Candy and Pencils – By Ron Evans

23 Jun 2015 8:48 AM | Perry Miller, Editor

The purpose of my going to the Correctional Centre, aka jail, was to meet with two artists confined to the facility, individuals who I hoped might be able to do some sketching for a writing project I am working on. 

Corrections? Or is it jail?
 I am tempted to stick with the word jail in that it’s a much less cumbersome term and possibly the more descriptive of reality. Certainly there are forces in our government and society as a whole that are more interested in jailing a person, to hell with correcting anything. But I decided I would not give in to such an attitude and refer instead to this place of incarceration as “Corrections”. Better to pray for what has been lost than to forget it. 

Right from the beginning I am reminded that I am entering a different world, one of restrictions, an environment I am not accustomed to. First, I was informed I had to “get clearance”, that is fill out a form, send it in and wait two days to hear if the powers that be deem I am a safe bet to visit the place. I was reminded of applying for visas when we went to the U.S. years back. Our son was then one year old, nevertheless we had to fill out a long questionnaire in which we assured the government he was not the owner of dangerous weapons and was not going to engage in criminal behavior. They let him in just as the authorities let me in yesterday, one old man looking for someone who can draw some sketches and who has paid all his traffic tickets. Can it be any other way? Probably not.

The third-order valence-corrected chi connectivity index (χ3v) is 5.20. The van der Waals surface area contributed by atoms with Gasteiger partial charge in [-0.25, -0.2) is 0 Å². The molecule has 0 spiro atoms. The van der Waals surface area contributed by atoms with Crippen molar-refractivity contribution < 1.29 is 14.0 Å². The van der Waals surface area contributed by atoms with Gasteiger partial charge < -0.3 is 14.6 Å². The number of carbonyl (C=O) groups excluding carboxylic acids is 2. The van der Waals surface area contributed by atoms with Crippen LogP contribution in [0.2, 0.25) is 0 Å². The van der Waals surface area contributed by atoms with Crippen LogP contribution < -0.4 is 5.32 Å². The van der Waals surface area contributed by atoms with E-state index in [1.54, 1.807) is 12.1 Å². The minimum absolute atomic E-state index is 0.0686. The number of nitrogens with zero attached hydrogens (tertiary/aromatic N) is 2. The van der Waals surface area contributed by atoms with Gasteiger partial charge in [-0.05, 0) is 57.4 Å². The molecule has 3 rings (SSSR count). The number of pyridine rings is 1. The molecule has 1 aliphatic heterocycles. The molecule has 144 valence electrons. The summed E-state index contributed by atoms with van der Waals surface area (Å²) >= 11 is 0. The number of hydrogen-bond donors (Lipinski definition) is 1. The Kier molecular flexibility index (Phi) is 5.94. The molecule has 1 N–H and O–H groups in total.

Upon arrival the mere look of the facility gives pause for thought. Call the place by whatever name you like, you can’t really disguise twenty-foot walls, adorned as they are with rolls of razor wire, concertina wire by name. Interesting word, concertina. Originally it referred to a hand held accordion, one of those happy little instruments that stretches and closes squeezing out a tune, light, gay sounds you can dance to. But here at “Corrections” the concertinas remain motionless and mute, their razor edges glinting in the sun.

I enter through a set of doors, heavy brutes comprised of half inch glass and steel that crunch close with a finality that sounds more like jail than corrections. Once inside I encounter, behind a screen, an attractive young officer, as neat and trim in her police black uniform as the tiles and glass that surround her. She instructs me to sign in which I do, fits me out with a tag and I am ready to go. 

A second officer appears and introduces herself, the same person I have been emailing with over the previous week. B.. is tall, plain featured, no make-up, a woman pushing 50, a little wary as she measures me up. She watches as I lock away my wallet and keys then leads me through another set of heavy sliding doors that close behind us, locking us in to a 6’ by 10’ glass walled chamber. A moment later and doors open on the opposite side and we step out into a space all its own.